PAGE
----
In it second but arguably first major session, the new United Nations (UN) Human Rights Council convened this week to receive reports from, examine, and reform the existing UN human rights mechanisms. The meetings are largely dedicated to hearing from over 40 Special Procedures mandate holders, each focused on a specific human rights theme or on countries where violations are allegedly taking place.
This spring, the original UN body for addressing human rights, the now-defunct Commission on Human Rights, was officially closed. For many years prior it had been generally seen as being largely ineffective and political, a tool used by human rights abusers to shirk the system.
In her address to the Council on September 18, United Nations High Commissioner for Human Rights Louise Arbour summarized her expectations of the new body, identifying factors that should be carefully watched and addressed.
“Let me once again reiterate that poverty, discrimination, impunity, and lack of accountability fall into this category. And so do torture, the curtailment of freedom of expression, incitement to hatred, terrorism, as well as weak, corrupt, and unresponsive institutions of governance,” she said.
Arbour singled out the Darfur region of Sudan, Iraq, and Sri Lanka as areas of particular concern, where human rights violations are commonplace and escalating.
“…this often occurs because the international community’s action is either unforthcoming or hamstrung,” she explained.
Arbour was not the only Council attendee to highlight the lack of action by governments on persistent human rights abuses.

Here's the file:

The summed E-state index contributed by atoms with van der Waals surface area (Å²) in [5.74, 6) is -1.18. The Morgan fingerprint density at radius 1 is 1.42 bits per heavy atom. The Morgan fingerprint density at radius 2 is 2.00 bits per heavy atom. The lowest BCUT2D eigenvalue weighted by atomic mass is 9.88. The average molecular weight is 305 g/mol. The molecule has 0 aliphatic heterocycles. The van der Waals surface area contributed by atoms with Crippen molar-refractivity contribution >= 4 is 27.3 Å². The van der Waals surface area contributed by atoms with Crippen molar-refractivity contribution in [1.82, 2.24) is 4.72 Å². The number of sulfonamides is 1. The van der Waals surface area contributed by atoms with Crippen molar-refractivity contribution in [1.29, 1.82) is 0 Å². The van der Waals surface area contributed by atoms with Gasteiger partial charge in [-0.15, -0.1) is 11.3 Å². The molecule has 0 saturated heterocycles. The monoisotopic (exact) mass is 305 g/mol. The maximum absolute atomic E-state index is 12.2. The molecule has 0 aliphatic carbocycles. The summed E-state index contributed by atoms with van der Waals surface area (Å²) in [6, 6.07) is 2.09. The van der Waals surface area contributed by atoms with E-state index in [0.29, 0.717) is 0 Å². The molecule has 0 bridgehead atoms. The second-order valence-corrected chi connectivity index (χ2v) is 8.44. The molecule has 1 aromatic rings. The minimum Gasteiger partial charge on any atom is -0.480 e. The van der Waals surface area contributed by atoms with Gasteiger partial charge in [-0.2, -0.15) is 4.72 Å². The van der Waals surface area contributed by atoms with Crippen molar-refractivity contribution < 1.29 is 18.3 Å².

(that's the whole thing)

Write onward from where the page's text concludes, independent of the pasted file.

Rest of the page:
In the past, invitations for country visits by his office were very seldom granted, said Philip Alston, Special Rapporteur on extrajudicial, summary or arbitrary executions, on September 19.
He described the approach of the past Commission to gaining country visits as “self-defeating,” a system where governments which refused to extend invitations to mandate-holders were rewarded by silence, while those which honored the Commission’s call for accountability were singled out and closely examined.
Alston urged the Council to reform this process.
The same day, the Chairperson-Rapporteur of the Working Group on enforced or involuntary disappearances, Stephen J. Toope, presented the findings of his mandate. He expressed concern that anti-terrorist activities are being used by an increasing number of States as an excuse for not respecting the obligations of the Universal Declaration on Human Rights. He highlighted convincing reports of repression of opposition groups in many states in the name of the “war on terror,” and a large case load in the past year.
Some Council observers are not optimistic about the effectiveness of the new body.
“In its sessions to date, the Council has ignored the vast majority of the world’s human rights violations. Even the dire situation in Darfur merited only passing mention by a few members, and resulted in no statement or action by the Council against Sudan,” wrote the UN watchdog organization UN Watch, in a recent report about the Council sessions preceding the current one.
“The Council remains significantly non-democratic, with a membership that includes such serial human rights abusers as China, Cuba, Russia and Saudi Arabia,” the report said.
The UN Human Rights Council is composed of 47 member states, with terms expiring in 2007, 2008, or 2009. The 2nd session of the Council will run September 18 to October 6.